I’m one who very rarely colors outside of the lines. Even though I can sometimes have a crazy and kooky personality, I stay within the limits of my character, and try to surprise people, but not outrage them. It is people like me who live outside of the USA who feel very glad that we are not in it.
Fear is not a tool to build up power and more fear. Fear shouldn’t inspire people to hate.
This is why when I picked up Belonging, by Umi Sinha, I was so surprised and inspired by what I found within. The book is a little difficult to understand at times, as it’s the diaries and first person narratives of three different generations of the same family: Cecilia, her son Henry several decades later, and finally, Lila, the last of her family. It mixes Heart of Darkness with Jane Eyre/Wide Sargasso Sea to create a brilliant and moving narrative of a family that is constantly looking for a place for them to belong, and never really finding it.
Because the narratives are all strung together as a single story, sometimes it’s difficult to figure out who is speaking when, and about what. Thankfully, Sinha includes a really simple yet handy family tree at the beginning of the book to keep us in check.
Cecilia is the matriarch of the family, who is moving to India to be with her much older fiance, a dark and awkward man named Arthur. Her diaries cover the turbulent end of Britain’s colonial hold on India, including some of its more violent parts. Henry, her son, fills his journals with his quest to find his identity, as his mother has been dead since his birth, and his father is too racked with pain and guilt to be emotionally available for his son. Lila, his daughter, is the opening narrative of the book with shattering and life changing events that will keep you hooked until the very end. Their three narratives are expertly woven together to give a slow unfolding tale about belonging, and finding one’s identity when one is between worlds.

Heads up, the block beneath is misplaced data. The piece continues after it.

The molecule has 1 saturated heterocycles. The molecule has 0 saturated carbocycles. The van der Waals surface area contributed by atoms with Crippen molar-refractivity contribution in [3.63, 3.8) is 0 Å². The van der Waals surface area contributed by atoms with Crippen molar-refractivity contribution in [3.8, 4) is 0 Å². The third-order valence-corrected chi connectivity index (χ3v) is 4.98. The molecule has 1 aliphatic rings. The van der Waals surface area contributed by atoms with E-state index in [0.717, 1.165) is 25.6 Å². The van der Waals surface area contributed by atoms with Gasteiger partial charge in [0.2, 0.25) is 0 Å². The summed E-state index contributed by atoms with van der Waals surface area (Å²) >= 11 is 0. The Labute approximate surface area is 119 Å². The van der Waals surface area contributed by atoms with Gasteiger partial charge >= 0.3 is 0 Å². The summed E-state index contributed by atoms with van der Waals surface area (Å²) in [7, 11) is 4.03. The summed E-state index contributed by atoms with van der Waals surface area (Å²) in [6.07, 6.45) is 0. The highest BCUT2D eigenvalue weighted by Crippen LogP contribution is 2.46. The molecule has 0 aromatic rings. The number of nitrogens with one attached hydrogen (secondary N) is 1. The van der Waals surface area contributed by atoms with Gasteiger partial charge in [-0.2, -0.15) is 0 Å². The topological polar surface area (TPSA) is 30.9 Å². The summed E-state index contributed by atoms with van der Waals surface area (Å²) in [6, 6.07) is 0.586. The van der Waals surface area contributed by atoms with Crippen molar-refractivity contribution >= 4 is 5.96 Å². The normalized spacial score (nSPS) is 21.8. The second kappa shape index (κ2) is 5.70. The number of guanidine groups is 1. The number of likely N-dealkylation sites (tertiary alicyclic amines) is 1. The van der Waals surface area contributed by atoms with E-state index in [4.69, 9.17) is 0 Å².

What I particularly liked about this novel that I thought superseded the idea of belonging (even though this is the name of the novel) is how it addressed larger issues of race and racism. In a time when we have a presidential candidate who wants to build a literal wall to keep out war-stricken refugees, it is good to be reminded of how difficult it is to be uprooted from ones home and way of life; to be transplanted somewhere where one had no intention of being. It’s also good to be reminded of the hundreds of thousands of Indians who fought for Britain in WWI. How quickly did their heroism and loyalty fade until now we sniff and turn our noses at anyone who is wearing a turban, burka, or thawb.
We let fear of the unknown define our actions and our perceptions of people we don’t know personally. We let false assumptions shape our actions, and sometimes there are those we can help that we don’t, because we fear being hurt. But everyone has a story that is deeper and more meaningful than what we can see on the surface, so before you dismiss something completely, listen to their story. And maybe, so people don’t do the same to you, write your own.